In the wake of another mass shooting, the state Legislature took up bills to expand the state’s concealed carry laws.
Legislation would let people who get a special license carry a concealed weapon in places where they’re currently banned: places like schools and day cares.
Groups like Moms Demand Action gathered at a Senate committee hearing on the legislation to express their concerns that this will make gun free zones unsafe. Catherine Collins of Lansing came to the meeting with her son. She said she’s always had opinions on gun laws, but after having her son, she decided to become more active.
“Between Vegas and Texas it sort of spurred that I need to no longer just sit on the sidelines and actually stand up for what I believe in for his safety as well as everybody else’s,” she said.
But advocates say they’re trying to keep people safe. Bill sponsor, Senate Majority Leader Arlan Meekhof (R-West Olive) said a majority of mass shootings take place in gun free zones.
“It’s a target rich environment for people who don’t abide by the law,” he said. “And people should have the ability to protect themselves, wherever they are.”
An amendment to a bill would also prevent people from open carrying in those areas.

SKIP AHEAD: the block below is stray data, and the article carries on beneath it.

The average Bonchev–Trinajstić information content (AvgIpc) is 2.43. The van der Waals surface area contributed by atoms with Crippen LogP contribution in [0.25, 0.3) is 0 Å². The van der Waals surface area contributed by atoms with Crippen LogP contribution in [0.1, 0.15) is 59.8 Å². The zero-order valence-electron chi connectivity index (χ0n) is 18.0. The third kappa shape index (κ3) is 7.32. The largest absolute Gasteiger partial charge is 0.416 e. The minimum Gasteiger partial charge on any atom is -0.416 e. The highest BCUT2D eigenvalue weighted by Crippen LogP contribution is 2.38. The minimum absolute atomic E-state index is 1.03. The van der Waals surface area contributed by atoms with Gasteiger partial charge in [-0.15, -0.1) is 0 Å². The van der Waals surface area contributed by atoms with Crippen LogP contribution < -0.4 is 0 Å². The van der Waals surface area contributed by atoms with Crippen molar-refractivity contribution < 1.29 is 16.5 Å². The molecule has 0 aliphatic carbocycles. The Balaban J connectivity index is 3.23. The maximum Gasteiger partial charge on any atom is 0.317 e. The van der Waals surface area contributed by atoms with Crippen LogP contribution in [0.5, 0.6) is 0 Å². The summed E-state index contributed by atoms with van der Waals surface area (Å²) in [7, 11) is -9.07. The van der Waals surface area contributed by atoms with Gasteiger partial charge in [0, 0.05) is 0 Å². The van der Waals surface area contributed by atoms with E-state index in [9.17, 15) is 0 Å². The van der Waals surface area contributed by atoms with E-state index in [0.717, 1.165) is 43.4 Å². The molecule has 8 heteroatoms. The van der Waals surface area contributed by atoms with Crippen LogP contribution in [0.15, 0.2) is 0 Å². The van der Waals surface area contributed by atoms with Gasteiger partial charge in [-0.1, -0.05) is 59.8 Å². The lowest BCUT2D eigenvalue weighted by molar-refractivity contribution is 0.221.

Jason Gillman is with Michigan Open Carry. He said people should to be able to do both.
“We want people to carry how they feel most comfortable. If that’s concealed great, and if that’s how you carry, then you shouldn’t be prohibited from going into these same areas,” he said.
Another bill in the Senate would prevent school districts, libraries, and certain other areas from passing gun related regulations.
Governor Rick Snyder has vetoed similar legislation. Meekhof said he has talked to the governor about the bills, but the governor’s “not necessarily” on board yet. The governor would like schools to be able to opt out. So far the only opting out schools will be able to do is with teachers and other employees – they’ll be able to prohibit them from bringing weapons to school, even with the enhanced license.
You can learn more about SB 584, SB 585, and SB 586 on the Legislature’s website.